Lesson 5 Forum
Using Toulmin Model to Analyze an Advertisement or Cartoon
For our discussion this week, again, you have a choice of images to analyze. We'll perform a group Toulmin analysis of the advertisement and cartoon that appear on page 126-27 of your textbook. After viewing both the ad and cartoon, select ONE and post a response in which you answer one or more of the following questions: 1) What is the claim? Is the claim stated or implied? 2) What is the support? 3) What are the warrants? 4) Is there any backing for the warrants? 5) Is there a rebuttal? 6) Is there a qualifier? and 7) Do you find the images to be convincing or persuasive? Why or why not?
Exercises and Activities (pg126-127)
· A. Group Work and Class Discussion: Truth Versus Probability
This activity invites you to compare topics that are true and therefore not arguable with topics that are probable and thus open to argument. Think about one other course you are taking this semester and write down one example of something you have learned in that course that is absolutely true or untrue about which you could not argue. Then write one example of something you have learned in that course that is only probably true or untrue and that you therefore see as arguable. Make a class list of these examples. Think carefully about everything you put in the true and untrue columns. These must be topics that no one would argue about because they have been proved to be true or untrue. Here are some key words to help you think about these two types of information.
· True: certain, fact, exact statement, right, correct, valid; wrong, incorrect, invalid
· Probable: possible, opinion, qualified, reasonable, sound; unreasonable, unsound
You will be learning both types of information in college. Which topics on the probable list might be good topics for argument papers?
· B. Group Work and Class Discussion: Using the Toulmin Model to Analyze an Advertisement
Study the advertisement that appears on the next page. Answer the following questions.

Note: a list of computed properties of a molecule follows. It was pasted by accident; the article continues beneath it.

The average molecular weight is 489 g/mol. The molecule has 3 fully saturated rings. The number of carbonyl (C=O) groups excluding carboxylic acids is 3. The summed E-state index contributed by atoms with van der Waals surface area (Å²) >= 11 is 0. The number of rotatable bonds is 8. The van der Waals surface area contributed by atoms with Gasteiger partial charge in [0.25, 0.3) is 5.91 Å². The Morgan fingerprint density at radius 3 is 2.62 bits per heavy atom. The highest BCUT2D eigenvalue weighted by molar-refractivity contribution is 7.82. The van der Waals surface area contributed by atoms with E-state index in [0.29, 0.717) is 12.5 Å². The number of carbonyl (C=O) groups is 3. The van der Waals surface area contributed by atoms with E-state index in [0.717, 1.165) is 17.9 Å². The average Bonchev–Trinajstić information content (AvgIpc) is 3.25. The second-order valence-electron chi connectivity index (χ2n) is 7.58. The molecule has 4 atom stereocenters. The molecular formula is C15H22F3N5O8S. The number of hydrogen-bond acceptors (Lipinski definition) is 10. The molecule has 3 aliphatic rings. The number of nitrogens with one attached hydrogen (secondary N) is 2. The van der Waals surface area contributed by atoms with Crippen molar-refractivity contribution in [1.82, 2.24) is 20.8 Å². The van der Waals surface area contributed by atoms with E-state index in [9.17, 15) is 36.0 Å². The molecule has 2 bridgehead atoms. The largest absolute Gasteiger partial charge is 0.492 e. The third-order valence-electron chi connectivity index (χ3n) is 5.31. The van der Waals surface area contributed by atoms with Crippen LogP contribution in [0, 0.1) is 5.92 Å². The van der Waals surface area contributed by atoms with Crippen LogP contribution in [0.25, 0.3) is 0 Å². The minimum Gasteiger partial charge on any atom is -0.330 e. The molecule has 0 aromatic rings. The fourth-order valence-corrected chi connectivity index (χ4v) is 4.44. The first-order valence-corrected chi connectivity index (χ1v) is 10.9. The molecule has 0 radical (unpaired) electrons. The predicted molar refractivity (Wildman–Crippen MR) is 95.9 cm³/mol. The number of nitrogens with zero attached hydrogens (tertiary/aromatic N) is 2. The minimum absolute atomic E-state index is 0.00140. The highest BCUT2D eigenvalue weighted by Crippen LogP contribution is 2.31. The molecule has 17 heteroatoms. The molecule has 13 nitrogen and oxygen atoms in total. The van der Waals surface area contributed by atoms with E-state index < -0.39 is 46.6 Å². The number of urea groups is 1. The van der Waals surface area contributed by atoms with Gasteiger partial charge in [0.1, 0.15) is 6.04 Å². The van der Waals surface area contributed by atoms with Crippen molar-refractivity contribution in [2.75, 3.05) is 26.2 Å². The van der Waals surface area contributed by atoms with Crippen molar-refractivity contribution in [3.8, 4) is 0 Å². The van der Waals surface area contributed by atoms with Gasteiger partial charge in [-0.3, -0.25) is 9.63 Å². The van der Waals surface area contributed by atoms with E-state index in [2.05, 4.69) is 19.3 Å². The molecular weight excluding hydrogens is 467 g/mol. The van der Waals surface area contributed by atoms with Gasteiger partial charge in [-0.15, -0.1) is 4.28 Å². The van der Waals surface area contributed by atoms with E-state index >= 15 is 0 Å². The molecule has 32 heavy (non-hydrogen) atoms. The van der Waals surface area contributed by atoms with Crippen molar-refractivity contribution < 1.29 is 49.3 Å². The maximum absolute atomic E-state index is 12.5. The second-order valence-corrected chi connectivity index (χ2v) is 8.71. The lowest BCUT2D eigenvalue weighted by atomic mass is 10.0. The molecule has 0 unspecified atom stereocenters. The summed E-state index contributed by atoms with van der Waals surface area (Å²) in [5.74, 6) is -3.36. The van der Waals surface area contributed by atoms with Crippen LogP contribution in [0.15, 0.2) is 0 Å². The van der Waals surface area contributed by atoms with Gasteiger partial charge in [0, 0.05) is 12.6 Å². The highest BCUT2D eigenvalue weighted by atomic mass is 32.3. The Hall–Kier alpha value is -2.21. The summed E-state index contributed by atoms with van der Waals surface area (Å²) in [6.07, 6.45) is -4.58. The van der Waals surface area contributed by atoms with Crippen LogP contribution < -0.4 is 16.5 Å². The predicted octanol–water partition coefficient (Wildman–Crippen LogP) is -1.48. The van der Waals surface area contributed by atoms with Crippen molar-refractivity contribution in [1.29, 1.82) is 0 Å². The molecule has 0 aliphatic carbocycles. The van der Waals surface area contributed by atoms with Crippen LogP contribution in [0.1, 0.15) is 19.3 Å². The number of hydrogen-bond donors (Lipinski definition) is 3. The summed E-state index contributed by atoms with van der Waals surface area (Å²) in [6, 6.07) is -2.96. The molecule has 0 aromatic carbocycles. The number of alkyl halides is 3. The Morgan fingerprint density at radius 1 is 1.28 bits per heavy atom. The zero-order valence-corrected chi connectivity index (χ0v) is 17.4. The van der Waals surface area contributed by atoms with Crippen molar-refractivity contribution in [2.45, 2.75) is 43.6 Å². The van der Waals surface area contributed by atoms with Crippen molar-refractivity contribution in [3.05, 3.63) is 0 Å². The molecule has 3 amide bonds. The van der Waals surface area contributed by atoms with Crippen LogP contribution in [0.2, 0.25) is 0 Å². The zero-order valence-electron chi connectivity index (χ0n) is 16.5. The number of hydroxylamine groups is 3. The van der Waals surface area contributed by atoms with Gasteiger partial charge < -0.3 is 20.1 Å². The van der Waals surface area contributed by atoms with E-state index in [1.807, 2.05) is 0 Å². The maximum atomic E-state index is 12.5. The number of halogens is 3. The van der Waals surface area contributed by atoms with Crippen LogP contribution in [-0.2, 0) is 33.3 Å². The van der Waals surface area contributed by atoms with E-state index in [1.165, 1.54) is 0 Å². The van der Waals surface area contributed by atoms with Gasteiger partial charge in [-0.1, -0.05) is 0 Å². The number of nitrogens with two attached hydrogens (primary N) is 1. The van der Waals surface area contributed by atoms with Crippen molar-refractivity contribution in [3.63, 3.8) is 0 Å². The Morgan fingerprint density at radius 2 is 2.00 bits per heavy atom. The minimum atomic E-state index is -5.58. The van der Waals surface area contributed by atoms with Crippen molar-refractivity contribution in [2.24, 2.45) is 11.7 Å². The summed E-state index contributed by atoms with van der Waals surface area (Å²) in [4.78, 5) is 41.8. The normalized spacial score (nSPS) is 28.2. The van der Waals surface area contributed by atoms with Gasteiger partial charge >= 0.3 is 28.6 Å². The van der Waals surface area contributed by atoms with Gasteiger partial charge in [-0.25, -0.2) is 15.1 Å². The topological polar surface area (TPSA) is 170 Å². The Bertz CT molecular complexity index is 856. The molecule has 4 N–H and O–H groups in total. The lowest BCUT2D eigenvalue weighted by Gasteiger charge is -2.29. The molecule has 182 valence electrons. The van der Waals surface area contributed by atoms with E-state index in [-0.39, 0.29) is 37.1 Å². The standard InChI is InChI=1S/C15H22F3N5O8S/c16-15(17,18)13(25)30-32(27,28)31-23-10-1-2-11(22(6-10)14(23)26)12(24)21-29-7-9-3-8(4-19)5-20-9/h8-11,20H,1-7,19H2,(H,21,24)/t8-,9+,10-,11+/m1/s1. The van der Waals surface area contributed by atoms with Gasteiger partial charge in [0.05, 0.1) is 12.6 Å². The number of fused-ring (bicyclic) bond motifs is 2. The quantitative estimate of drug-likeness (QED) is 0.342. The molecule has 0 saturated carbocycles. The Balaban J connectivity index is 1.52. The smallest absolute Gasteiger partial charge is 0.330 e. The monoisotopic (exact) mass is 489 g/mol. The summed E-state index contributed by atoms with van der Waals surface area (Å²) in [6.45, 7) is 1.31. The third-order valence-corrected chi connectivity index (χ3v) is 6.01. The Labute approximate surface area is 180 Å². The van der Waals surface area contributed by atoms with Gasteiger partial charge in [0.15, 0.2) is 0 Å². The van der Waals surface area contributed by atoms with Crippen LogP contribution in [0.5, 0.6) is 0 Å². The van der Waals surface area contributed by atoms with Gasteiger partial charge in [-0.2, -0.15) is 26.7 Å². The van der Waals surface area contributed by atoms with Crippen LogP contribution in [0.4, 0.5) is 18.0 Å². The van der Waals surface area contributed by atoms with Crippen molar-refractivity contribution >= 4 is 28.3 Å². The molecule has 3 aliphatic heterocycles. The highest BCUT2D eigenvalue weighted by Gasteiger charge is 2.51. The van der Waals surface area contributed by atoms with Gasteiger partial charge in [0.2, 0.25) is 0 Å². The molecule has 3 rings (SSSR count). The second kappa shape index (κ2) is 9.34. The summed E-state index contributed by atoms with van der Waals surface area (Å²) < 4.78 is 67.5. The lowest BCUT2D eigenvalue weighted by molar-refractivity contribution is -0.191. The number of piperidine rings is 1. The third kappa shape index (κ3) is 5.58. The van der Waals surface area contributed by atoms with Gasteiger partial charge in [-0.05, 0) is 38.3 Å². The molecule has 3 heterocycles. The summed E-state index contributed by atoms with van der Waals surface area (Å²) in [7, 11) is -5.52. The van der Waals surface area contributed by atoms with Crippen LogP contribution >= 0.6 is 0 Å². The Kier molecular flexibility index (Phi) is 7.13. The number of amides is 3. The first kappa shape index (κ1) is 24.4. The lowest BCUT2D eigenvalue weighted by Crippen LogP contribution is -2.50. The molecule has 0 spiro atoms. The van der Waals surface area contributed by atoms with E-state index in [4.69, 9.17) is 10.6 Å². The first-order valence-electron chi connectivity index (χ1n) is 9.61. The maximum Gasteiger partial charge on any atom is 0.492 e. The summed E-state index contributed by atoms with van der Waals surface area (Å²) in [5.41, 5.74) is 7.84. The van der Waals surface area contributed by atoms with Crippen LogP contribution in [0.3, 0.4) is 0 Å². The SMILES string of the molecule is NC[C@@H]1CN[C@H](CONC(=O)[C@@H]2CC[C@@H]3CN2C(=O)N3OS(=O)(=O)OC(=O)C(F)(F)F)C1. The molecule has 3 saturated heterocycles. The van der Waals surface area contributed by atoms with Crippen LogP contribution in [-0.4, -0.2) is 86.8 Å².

Analyze the cartoon below and discuss the answers to the following questions:
c. What is the claim?
c. What is the support?
c. What are the warrants?
c. What is the backing?
c. Are rebuttals or qualifiers present? If so, describe them.
This activity asks you to apply the analytical skills you have honed in previous exercises to arguments you might encounter online. Go online and find an example that presents a contentious or controversial issue being debated. First, answer the same questions as before: (a) What is the claim? (b) What is the support? (c) What is the logical warrant? (d) What are the contextual warrants? (e) What is the backing? (f) Are rebuttals or qualifiers present? If so, describe them.
When you have finished, return to the question of logical and contextual warrants. Think a bit further about the particular online form in which your argument appears. What is the underlying logic that compels or requires an audience to accept the argument being made? What is the larger context here? Who would you say is the target or intended audience? What assumptions are being made here about who this audience is and what they are looking for? How much of the argument presented here depends on these assumptions being true? How many of these assumptions do you share yourself?
Read the article on pages 128 – 129 . Then answer the questions and discuss your answers with the class. You can expect some disagreement because of your differing backgrounds and experiences. If you disagree on some of these answers, try to figure out what is causing your differences.
e. What is the claim? Is it explicitly stated, or did you have to infer it?
e. What are some examples of support?
e. What are the author’s warrants? Does the author supply backing for the warrants? If yes, how?
e. Do you share the author’s warrants, or do you have conflicting warrants? If you have conflicting warrants, what are they?
e. Is there a rebuttal in the article? If yes, what is it?
e. Is the claim qualified? How?
e. Do you find this argument convincing? Why or why not?
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